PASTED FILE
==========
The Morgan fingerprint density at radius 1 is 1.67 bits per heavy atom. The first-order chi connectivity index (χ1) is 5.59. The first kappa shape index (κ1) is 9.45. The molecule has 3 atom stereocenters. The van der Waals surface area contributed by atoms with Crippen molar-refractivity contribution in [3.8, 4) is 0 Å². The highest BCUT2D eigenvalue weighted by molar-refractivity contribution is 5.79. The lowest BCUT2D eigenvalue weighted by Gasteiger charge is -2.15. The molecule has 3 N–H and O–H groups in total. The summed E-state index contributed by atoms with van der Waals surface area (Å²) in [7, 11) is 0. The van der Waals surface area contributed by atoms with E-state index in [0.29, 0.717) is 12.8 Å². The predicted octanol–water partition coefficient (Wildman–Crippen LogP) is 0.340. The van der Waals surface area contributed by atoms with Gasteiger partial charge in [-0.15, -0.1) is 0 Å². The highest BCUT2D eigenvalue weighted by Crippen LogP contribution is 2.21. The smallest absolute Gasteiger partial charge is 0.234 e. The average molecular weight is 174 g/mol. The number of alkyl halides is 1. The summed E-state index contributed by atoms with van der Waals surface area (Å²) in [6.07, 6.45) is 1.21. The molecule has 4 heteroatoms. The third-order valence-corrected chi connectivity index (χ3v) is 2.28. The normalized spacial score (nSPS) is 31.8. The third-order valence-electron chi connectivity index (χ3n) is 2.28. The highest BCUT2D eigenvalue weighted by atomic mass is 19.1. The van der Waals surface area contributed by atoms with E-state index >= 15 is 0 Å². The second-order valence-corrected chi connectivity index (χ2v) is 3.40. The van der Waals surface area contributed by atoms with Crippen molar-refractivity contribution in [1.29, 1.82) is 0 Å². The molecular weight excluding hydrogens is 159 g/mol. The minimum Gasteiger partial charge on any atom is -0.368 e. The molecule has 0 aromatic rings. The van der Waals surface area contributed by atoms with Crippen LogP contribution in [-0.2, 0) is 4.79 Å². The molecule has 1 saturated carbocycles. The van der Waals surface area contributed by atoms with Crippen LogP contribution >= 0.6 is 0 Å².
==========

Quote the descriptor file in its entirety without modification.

The Morgan fingerprint density at radius 1 is 1.67 bits per heavy atom. The first-order chi connectivity index (χ1) is 5.59. The first kappa shape index (κ1) is 9.45. The molecule has 3 atom stereocenters. The van der Waals surface area contributed by atoms with Crippen molar-refractivity contribution in [3.8, 4) is 0 Å². The highest BCUT2D eigenvalue weighted by molar-refractivity contribution is 5.79. The lowest BCUT2D eigenvalue weighted by Gasteiger charge is -2.15. The molecule has 3 N–H and O–H groups in total. The summed E-state index contributed by atoms with van der Waals surface area (Å²) in [7, 11) is 0. The van der Waals surface area contributed by atoms with E-state index in [0.29, 0.717) is 12.8 Å². The predicted octanol–water partition coefficient (Wildman–Crippen LogP) is 0.340. The van der Waals surface area contributed by atoms with Gasteiger partial charge in [-0.15, -0.1) is 0 Å². The highest BCUT2D eigenvalue weighted by Crippen LogP contribution is 2.21. The smallest absolute Gasteiger partial charge is 0.234 e. The average molecular weight is 174 g/mol. The number of alkyl halides is 1. The summed E-state index contributed by atoms with van der Waals surface area (Å²) in [6.07, 6.45) is 1.21. The molecule has 4 heteroatoms. The third-order valence-corrected chi connectivity index (χ3v) is 2.28. The normalized spacial score (nSPS) is 31.8. The third-order valence-electron chi connectivity index (χ3n) is 2.28. The highest BCUT2D eigenvalue weighted by atomic mass is 19.1. The van der Waals surface area contributed by atoms with E-state index >= 15 is 0 Å². The second-order valence-corrected chi connectivity index (χ2v) is 3.40. The van der Waals surface area contributed by atoms with Crippen molar-refractivity contribution in [1.29, 1.82) is 0 Å². The molecular weight excluding hydrogens is 159 g/mol. The minimum Gasteiger partial charge on any atom is -0.368 e. The molecule has 0 aromatic rings. The van der Waals surface area contributed by atoms with Crippen LogP contribution in [-0.2, 0) is 4.79 Å². The molecule has 1 saturated carbocycles. The van der Waals surface area contributed by atoms with Crippen LogP contribution >= 0.6 is 0 Å².